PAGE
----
Like the supernatural YA extend-a-fad, the dystopian craze has longstanding roots in literary culture. From classics like Ray Bradbury’s Fahrenheit 481, George Orwell’s 1984, and Ayan Rand’s Anthem to Kurt Vonnegut’s Player Piano and Anthony Burgess’s A Clockwork Orange, current dystopian fiction reworks a pre-existing creative framework for young adult readers. Repressive, seemingly utopian societies built on histories of violent destruction offer an ideal dramatic climate for exploring coming-of-age issues like romance, rebellion, and individuality.
The success of series such as Suzanne Collins’s The Hunger Games, much like Twilight for supernatural YA, has glutted the bookshelves of libraries and bookstores, and the inboxs of publishers with droves of knock-offs aiming to cash in on a hot fad.
Amidst this cacophony of creative (and less creative) titles, Crewel stands out from the crowd. Crewel explores the life of heroine Adelice, a girl gifted with the ability to weave the time and matter which constitute all of Arras, a post-apocalyptic dystopian society built on the ruins of the mostly forgotten planet Earth. Taught to hide her “talent” by her duly wary parents, Adelice tries to trick officials and flee from the duties and isolation that come with the coveted position of a “Spinster.” For, as the double entendre suggests, Spinsters are expected to maintain purity standards by remaining single. She cannot, however, escape the hands of the all-powerful Guild of Arras, the oligarchical male rulers, who force her to train as a Spinster.
Described by Albin herself as “Mad Men meets Hunger Games,” part of what distinguishes Crewel is its focus on government-mandated gender roles and norms. Albin takes the sexism of the 1950s and 1960s to the extreme, trapping women in subservient positions in the workplace and in the family home. Genders are segregated in the formative years of youth, leaving little room for romance, while young girls are expected to uphold purity standards until they can be tested for weaving potential. As a category apart, Spinsters simultaneously break with this norm and uphold it. They fill essential roles of power which men cannot touch, while they perpetuate the female standards of beauty, grace, and obedience in Arras, often serving as “arm candy” for powerful male politicians.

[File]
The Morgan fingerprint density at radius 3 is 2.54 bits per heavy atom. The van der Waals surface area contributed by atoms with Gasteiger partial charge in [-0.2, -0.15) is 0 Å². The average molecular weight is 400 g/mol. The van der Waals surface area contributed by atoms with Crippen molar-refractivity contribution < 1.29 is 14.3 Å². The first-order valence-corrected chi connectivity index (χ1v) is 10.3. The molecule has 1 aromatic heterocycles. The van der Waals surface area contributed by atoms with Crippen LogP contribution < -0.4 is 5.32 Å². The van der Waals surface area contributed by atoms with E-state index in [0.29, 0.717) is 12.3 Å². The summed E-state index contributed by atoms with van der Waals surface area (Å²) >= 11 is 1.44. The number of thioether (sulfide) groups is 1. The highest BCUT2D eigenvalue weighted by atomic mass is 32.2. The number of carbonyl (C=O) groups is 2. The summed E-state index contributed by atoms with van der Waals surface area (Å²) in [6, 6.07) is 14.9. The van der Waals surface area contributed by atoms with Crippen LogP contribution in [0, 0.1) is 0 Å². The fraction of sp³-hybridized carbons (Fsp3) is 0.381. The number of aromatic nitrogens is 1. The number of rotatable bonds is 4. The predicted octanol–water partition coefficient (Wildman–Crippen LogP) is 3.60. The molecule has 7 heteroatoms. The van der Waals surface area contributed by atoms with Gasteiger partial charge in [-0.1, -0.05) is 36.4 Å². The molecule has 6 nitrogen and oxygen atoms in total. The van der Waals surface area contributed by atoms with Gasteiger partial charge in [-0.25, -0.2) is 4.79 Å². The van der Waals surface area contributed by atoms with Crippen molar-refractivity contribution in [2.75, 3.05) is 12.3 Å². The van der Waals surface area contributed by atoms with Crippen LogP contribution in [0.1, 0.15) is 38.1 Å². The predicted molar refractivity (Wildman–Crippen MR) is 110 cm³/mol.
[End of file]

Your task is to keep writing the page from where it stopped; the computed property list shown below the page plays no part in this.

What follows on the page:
The depth and originality of Albin’s worldbuilding and the distinctive voice of her heroine Adelice make Crewel an engrossing, if rapid read. On many occasions, I found myself wishing Albin would spend longer walking the reader and Adelice through the rules and intricacies of Arras. Albin throws readers into the action of the book and expects them to swim. This does amp up the excitement in Crewel, adding velocity which keeps you spinning through the novels many well-plotted twists and turns. At the same time, many questions remain unanswered and the ending of the book comes abruptly, leaving me wondering if this might be a time when editors trimmed too much from the original manuscript.
Likewise, the romance in Crewel comes off as hurried. Years of repressive purity standards aside, Adelice quickly throws herself into the arms of two of the hunkiest boys around–cue love triangle. As with many, if not most, YA writers, Albin does not take enough time to build the relationship between her heroine and the heroine’s love interests before inducing lip-lock, leaving the romance with a hollow feeling. Crewel would have been a stronger book if Albin had made readers wait for their romantic payoff until the second forthcoming novel in the series. Masterful YA writers like Tamora Pierce have perfected this “love timeline,” forcing readers to wait just long enough to make the relationships meaningful without depriving readers too long.
Nonetheless, these foibles do not diminish Crewel as a wonderful book for avid readers of dystopian YA. Loveable characters, lively prose, and a well-woven world make Crewel a treat.